Two years on, what is the beef ?

Compared with previous administrations, the John Lee team has arguably been most aggressive when it comes to publicity, aka propaganda. But if his interview with a group of local media published at the weekend was aimed to propagate the success of his team nearing its second anniversary, it has done the opposite. It has exposed their shortcomings, not achievements in the past two years.

Cynics have a point to say the biggest achievement of the Lee administration in the past 12 years is not about getting a damningly good job done, but instead, undoing the heavily-criticised waste levy scheme, or more accurately, shelving it indefinitely.

To the government, putting a stop to the scheme helps lessen livelihood burden and people’s grievances. In a sense, it does sound like no small achievement. But the fact that the waste charging scheme was halted shortly before it was scheduled to be implemented almost two decades after it was first raised shows it sounds more like a textbook government failure.


An embarrassing mark

Speaking at the second anniversary interview, Lee has ducked a question of whether the levy was a “political timebomb” left over from the previous administration, referring to the Carrie Lam team. It is worth noting Lee served as security minister when Lam took the helm in 2017 and was promoted to be the Chief Secretary in 2021.

He said in the interview solely using a punitive approach to reduce waste “is not in the right direction,” nor is it enforceable. Call it hindsight wisdom.

In a nutshell, the Government seems to have decided to take a new direction in its whole waste reduction strategy almost two decades after it was first broached by the Tung Chee-hwa administration.

Only time will tell on whether Lee will be able to put forward a comprehensive, long-term strategy in waste reduction during his current term. But the dramatic suspension of the levy scheme has put an embarrassing mark on the second-year work report of the Lee administration. It has also made a mockery of his pledge that the Government will focus on revitalising the economy and improving livelihood after the passage of the Article 23 legislation.


An intriguing self-appraisal

Two years on, the Lee team has been long in its talk on tackling a long list of livelihood issues such as subdivided housing, street hygiene, flooding and economic issues including the weak tourism and retail industries. Its record of achievements, if any, is unimpressive.

In an intriguing self-appraisal, Lee told reporters his team has put a cap on the average waiting time for public housing applicants to no more than six years. The Government has promised an average waiting time of three years in its public housing policy.

Lee has also trumpeted the success of the light public housing scheme despite lingering doubts about the basic thinking behind the scheme and its practical significance in tackling the long-running housing problems.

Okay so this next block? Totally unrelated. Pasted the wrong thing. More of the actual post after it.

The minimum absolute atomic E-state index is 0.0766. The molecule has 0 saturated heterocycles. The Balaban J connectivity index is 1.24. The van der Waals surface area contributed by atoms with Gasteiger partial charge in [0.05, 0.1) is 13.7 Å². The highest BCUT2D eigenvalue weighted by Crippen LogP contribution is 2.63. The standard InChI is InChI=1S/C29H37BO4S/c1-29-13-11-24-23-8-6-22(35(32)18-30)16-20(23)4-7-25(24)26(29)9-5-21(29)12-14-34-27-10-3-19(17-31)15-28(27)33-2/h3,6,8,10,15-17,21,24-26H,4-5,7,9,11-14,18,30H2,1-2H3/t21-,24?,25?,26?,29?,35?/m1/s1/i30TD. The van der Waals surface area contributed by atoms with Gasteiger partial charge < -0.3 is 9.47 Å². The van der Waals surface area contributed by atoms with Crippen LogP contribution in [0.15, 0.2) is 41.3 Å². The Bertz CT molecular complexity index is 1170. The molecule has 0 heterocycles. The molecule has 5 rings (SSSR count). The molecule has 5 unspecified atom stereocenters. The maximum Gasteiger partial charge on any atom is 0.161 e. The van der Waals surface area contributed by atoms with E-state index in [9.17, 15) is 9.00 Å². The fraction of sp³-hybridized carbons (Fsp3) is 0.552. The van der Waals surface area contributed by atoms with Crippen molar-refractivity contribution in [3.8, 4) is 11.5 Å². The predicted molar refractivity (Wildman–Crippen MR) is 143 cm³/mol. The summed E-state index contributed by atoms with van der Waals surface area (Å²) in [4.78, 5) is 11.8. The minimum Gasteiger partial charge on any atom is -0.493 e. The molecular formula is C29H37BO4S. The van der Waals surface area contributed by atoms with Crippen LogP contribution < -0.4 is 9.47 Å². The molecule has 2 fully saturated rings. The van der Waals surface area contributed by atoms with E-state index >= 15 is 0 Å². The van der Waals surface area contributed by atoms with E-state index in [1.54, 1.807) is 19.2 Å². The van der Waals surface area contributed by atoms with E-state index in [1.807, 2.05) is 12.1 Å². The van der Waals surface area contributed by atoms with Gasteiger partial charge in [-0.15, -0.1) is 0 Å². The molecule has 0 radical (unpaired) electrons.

Like livelihood, the economic scene has been far from encouraging.

Coincidental it is, official figures released last week that show bankruptcy figures hitting a two-year monthly high are yet another indicator of the unenergetic economy.

In a rebuttal to claims that the number of vacant street commercial shops has surged, Lee argued newly-opened shops have outnumbered shops that had closed down, citing figures, but without giving details of its source.

The Hong Kong economy, he said, has bade farewell to negative growth to positive growth after he took office. He is telling the truth in numerical terms. The reason is obvious, namely the end of Covid. Figures also show clearly Hong Kong is among the slowest in the region when it comes to post-Covid economic recovery.


The biggest success

If anything, the annual Chief Executive’s Award for Exemplary Performance this year went to the Article 23 task force composed of members from the Department of Justice, Security Bureau and the Police is indicative of what Lee saw as his biggest success in the past 12 months, namely the passage of another national security law.

It adds to the long list of jobs, or, what the Lee team would deem as achievements, on the political front, which, when put together, have helped end chaos and lead the city from stability to prosperity.

Ordinary citizens, however, could be forgiven for feeling bewildered about the “exemplary performance” of the Article 23 team and how they have helped make Hong Kong a better place to live. Similarly, they could be pardoned for feeling confused about the intensified second anniversary propaganda campaign. Where’s the beef?


▌[At Large] About the Author
Chris Yeung is a veteran journalist, a founder and chief writer of the now-disbanded CitizenNews; he now runs a daily news commentary channel on Youtube. He had formerly worked with the South China Morning Post and the Hong Kong Economic Journal.